Peter Costello

Media Transcripts

Productivity Commission Report on Australia'€™s Gambling Industry

Transcript No. 99/53




Tuesday, 20 July 1999

Interview with Alexandra Kirk AM

8.10 am


SUBJECTS: Productivity Commission Report on Australia’s Gambling Industry


Responding to the interim report by the Productivity Commission into the $80 billion gambling industry, Mr Costello said the Commission had mounted persuasive arguments for greater protection. Mr Costello said that the GST would offer the States a growth tax to substitute for their reliance on gambling revenues. The Industry Commission report found that there are 330,000 chronic gamblers, mainly in New South Wales and Victoria, with 21 per cent of the world’s gambling machines to be found here in Australia. Alexandra Kirk asked Mr Costello for his response to the report’s findings.



What the report says is that, it doesn’t say you should be banning gaming or gambling, it says that there are particular areas where there are very heavy social costs, particularly in relation to gaming machines. And it finds that there is quite a substantial number of Australians who have a, what he calls, a problem with gambling.



Do you think there needs to be a cap then on gaming machines?



There are other interesting comments, I think. It talks about consumer information, whether or not these machines should have to actually disclose to consumers the upsides, the downsides, the chances of winning. Some of the consumer information that we put in relation to other products in the community, such as tobacco and alcohol, much tougher in drawing to the attention of the consumer some of the problems in relation to gambling. And it actually has some very, very interesting ideas, I think, in relation to consumer protection and information. They should be studied very carefully.



And do you think there is a case for that?



Well, I think that the Commission makes pretty persuasive argument.



And considering that the report has found that Australia has 20 per cent of the world’s gaming machines, do you think there is a case there for putting a cap on that number?



Well, it’s an incredible statistic, isn’t it? And I think the argument that is put in the report is that to some degree the market is increased by supply, this is one of the markets where you increase supply, you’ll increase use of gaming machines. And as I say, not coming to any final decisions on this, but it’s something that all interested parties ought to address and have a careful think about.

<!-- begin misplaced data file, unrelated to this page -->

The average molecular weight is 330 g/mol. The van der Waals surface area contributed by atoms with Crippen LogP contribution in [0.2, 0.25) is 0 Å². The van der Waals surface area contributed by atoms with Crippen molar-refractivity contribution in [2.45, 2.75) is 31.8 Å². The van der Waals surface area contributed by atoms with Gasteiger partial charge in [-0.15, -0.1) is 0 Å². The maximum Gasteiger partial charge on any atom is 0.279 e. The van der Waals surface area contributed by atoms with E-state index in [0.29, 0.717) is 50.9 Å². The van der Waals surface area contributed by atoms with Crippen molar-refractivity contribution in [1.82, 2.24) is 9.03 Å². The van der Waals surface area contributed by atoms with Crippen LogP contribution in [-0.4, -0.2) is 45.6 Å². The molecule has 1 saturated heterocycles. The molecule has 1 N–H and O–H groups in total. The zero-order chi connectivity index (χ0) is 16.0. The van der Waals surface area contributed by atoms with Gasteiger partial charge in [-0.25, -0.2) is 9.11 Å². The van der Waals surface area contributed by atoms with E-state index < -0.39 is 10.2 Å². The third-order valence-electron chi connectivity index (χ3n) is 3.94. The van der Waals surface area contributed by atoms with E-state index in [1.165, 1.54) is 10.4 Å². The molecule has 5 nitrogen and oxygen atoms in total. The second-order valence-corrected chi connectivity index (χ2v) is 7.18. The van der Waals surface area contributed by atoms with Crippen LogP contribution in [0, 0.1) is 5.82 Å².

And are you willing to take on the gambling industry, and in your own home State of Victoria, Premier Jeff Kennett, who said when you commissioned your inquiry that it would be like reinventing the wheel?



Well, I think it was the criticism that was made when the inquiry was set up was, that this was some kind of attempt to get more taxes. As you can see from the report that was not the intention in any respect whatsoever, in fact, it was rather to look at the effect of the taxes. Now, one of the arguments in the past has been that gambling is a growth tax for State Governments. With the passage of goods and services tax last month, the States now have access to a growth tax. And all of this has changed for State Governments and their instrumentalities. But we said, when the Productivity Commission was commissioned to do the report this was not part of a tax agenda at all. And as you can see from the report it wasn’t, it isn’t. This is a response to a legitimate inquiry into a big industry in Australia. And the Productivity Commission can look at all industries in Australia, and particularly in relation to some of the social aspects of that particular industry.



But isn’t the whole thing out of control? The States, even perhaps if they wanted to, couldn’t reduce their dependence on gambling as a source of revenue?



Well, the point I’m making is, in the past, you see, States have not had growth revenues. But, everything has changed with the tax landscape in Australia with goods and services tax, States now do have growth revenues. And so that argument is passed, that’s behind us now and we ought to look at tax policy in a whole new light.



So you’d like to see the States wean themselves off gambling revenue?



Well look, as I’ve said, this is a draft report. Everybody should put in their views and I think all levels of Government will have to seriously consider the final report when it comes out.

20 Jul 1999

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